Diocese of Camden Boosts Compensation Program, but Survivors Still Aren’t Getting What they Deserve

Several months after being accused of underreporting their assets, the Catholic Diocese of Camden has now boosted the amount of compensation it is offering to survivors. Put simply, church officials from Camden are vacillating between greed and dishonesty when they should be opening their hands and diocesan coffers for the victims that the diocese has created. 

Time and time again, church officials have been exposed for misusing bankruptcy court and hiding assets improperly, so we are glad that survivors in Camden are at least getting better compensation than was originally announced. At the same time, multiple different attempts have been made to determine the lifetime cost of abuse that society bears as the result of sexual abuse, and estimates show that the cost is nearly $900,000. That burden is felt by taxpayers, not wrongdoers and enablers, and as far as we are concerned, it is that latter group that should be paying for the years of therapy, medical treatments, and other life problems that were created by the abuse. The $163,000 per victim the diocese claims to be offering is but a down payment on the suffering already endured.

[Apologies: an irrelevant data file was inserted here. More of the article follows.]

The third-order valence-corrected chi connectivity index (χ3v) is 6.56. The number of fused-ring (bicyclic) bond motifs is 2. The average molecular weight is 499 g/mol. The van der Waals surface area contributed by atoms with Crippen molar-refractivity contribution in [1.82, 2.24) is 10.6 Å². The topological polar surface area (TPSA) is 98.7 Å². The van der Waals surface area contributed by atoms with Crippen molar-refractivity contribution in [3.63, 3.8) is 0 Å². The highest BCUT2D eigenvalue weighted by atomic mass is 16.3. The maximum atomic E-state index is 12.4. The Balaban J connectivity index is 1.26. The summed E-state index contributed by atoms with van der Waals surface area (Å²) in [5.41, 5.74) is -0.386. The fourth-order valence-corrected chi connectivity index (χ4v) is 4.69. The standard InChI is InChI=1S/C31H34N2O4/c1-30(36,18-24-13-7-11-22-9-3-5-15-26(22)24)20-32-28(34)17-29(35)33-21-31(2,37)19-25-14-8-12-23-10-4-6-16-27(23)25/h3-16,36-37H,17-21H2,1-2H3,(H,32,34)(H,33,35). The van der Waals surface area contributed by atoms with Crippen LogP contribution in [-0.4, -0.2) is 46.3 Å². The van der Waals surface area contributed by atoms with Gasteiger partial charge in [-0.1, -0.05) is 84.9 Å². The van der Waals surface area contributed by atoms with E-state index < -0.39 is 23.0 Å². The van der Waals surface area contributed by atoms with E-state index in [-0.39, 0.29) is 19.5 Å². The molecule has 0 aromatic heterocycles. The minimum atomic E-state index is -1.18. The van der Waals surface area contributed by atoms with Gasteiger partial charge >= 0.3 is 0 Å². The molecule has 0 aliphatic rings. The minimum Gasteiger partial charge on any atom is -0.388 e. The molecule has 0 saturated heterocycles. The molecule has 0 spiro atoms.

To make the point, we can use a more readily understood metaphor. If a drunk driver jumps a curb at speed and runs through a shop window, they and their insurance company don't offer the shopkeeper one-fifth the cost to repair the store. In addition to jail time, the driver at fault pays 100% of any cost. State laws ensure that is the case. The drunk doesn't get to plead poverty or keep his big house if in fact it is needed to make the shopkeeper whole. He sells the house to pay the debt he caused.

The same should be for victims of sexual abuse by priests. Camden has lots of property and lots of cash. The bishop might need to sell his residence, or a couple of surplus pieces of property, to make things right. So be it. We imagine Jesus would expect nothing less.

CONTACT: Mike McDonnell, SNAP Communications Manager (267-261-0578, [email protected]), Mark Crawford, SNAP New Jersey (732-632-7687, [email protected]), Dan McNevin, SNAP Treasurer ([email protected]), Zach Hiner, SNAP Executive Director ([email protected], 517-974-9009)

(SNAP, the Survivors Network, has been providing support for victims of sexual abuse in institutional settings for 30 years. We have more than 25,000 survivors and supporters in our network. Our website is SNAPnetwork.org)

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